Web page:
Gwyneth Paltrow Isn’t Going to Kill Anyone

There is a video going around the Internet that previews Gwyneth Paltrow’s new show on Netflix. She and her company get a lot of grief from academics. And those academics had a lot to say about her new show. The posted comments on academic twitter express either disdain or are fully loaded with expletives. I mean, more than once I saw a tweet that mirrored this statement, “This is how people die.” This is not only ridiculous, but it makes me extremely uncomfortable.

This arrogance of academics comes from a privileged state of mind that believes academia is the sole source of credible knowledge. I suspect that’s where most of this venom toward her is coming from. Just so we’re all on the same page, let me be clear, we don’t own knowledge. I wonder if these academics think that Indigenous ways of knowing have less value, or worse, no value. I doubt there are many willing to admit this but that’s what they’re saying when they see a video of someone doing something differently, that they likely know nothing about, and decide it holds no value.

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How Did I Choose My Research Topic You Say?

Here’s a bit I wrote about my educational history after I got a nasty comment from someone on Twitter. The person assumed I didn’t have a trauma history and was challenging my opinions. I owe nothing to this person who I subsequently blocked — I intentionally carefully curate my twitter feed. But maybe I do have something to say about why I chose the research topic I have chosen for my phd, which focuses on how college instructors approach trauma-informed online learning. Here is what I wrote about how trauma affected my educational experience.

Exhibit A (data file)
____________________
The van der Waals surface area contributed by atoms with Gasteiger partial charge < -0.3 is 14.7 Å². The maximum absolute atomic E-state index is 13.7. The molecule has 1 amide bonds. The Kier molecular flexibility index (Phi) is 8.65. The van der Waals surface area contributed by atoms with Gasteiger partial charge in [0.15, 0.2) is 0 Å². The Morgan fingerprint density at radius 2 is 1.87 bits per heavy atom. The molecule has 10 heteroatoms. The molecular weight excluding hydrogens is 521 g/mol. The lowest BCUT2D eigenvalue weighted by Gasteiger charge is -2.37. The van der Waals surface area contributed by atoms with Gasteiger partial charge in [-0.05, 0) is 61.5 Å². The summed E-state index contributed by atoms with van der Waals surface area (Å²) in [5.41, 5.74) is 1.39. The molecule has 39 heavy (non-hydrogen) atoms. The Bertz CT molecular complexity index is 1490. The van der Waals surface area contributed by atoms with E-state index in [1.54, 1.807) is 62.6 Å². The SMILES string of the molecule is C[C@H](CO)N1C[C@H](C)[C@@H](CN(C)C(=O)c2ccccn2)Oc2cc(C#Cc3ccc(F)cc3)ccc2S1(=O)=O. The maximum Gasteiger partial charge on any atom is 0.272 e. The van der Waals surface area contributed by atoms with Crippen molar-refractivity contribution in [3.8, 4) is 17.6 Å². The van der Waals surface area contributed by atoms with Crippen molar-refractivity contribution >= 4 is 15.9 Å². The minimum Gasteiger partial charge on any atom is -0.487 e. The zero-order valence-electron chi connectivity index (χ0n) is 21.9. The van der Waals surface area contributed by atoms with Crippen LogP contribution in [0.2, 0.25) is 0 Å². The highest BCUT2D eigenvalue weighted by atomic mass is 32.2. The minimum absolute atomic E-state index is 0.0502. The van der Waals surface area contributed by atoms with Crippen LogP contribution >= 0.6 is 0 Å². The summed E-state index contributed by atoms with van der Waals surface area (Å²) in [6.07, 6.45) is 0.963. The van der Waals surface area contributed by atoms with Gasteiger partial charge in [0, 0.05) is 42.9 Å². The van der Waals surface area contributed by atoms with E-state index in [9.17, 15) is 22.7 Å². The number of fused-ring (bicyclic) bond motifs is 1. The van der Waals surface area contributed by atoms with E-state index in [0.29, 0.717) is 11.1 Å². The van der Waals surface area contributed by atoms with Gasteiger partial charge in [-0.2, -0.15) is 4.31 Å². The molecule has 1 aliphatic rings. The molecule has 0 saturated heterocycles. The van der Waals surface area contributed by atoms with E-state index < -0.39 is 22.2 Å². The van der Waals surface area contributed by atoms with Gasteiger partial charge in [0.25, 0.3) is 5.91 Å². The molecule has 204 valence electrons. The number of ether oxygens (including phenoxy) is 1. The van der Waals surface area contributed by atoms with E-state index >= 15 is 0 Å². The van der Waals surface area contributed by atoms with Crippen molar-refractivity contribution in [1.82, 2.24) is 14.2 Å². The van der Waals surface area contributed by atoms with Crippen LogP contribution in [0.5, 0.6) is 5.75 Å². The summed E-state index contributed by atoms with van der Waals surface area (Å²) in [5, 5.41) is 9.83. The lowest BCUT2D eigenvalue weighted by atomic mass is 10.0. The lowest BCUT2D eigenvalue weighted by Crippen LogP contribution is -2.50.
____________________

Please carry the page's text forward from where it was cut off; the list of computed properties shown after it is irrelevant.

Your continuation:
As a child, when I wouldn’t get up fast enough in the morning, my dad would pick me up and take me outside and drop me in the horse trough. When my parents divorced, it was a mixed blessing. I no longer had the physical abuse of my dad, but mom had her own unresolved trauma issues and was an emotionally and physically absent parent. For all intents and purposes, I was on my own. At some point before age ten I developed ADD, anxiety and depression – the sequalae of the trauma of having to essentially raise myself. I struggled to get out of bed in the mornings and my mom rarely made me try. I missed a lot of school. I got bullied at school by both boys and girls from fourth grade all the way through high school. I was overweight, and they didn’t let me forget it. I got my first D for the semester in seventh grade but there wasn’t anyone at home who cared so the Ds turned into Fs – still no one cared. While all this was going on, I had some teachers who did care. Mrs. Branson, my junior high school counselor, was a loving adult presence when I didn’t have that at home. But teachers can’t replace the presence of a parent. I first tried to commit suicide when I was sixteen, but again, it did little to grab the attention of the adults at home. School was excruciating. Sitting still for all those hours on end with ADD was the worse kind of torture I knew. I became promiscuous. I would go to parties and sleep with the boys from my school. I could come home whenever I wanted, as drunk as I wanted, because nobody was up waiting for me. By my senior year I have failed so many classes that I wasn’t allowed to participate in the graduation ceremony. It didn’t matter though. Nobody was paying any attention.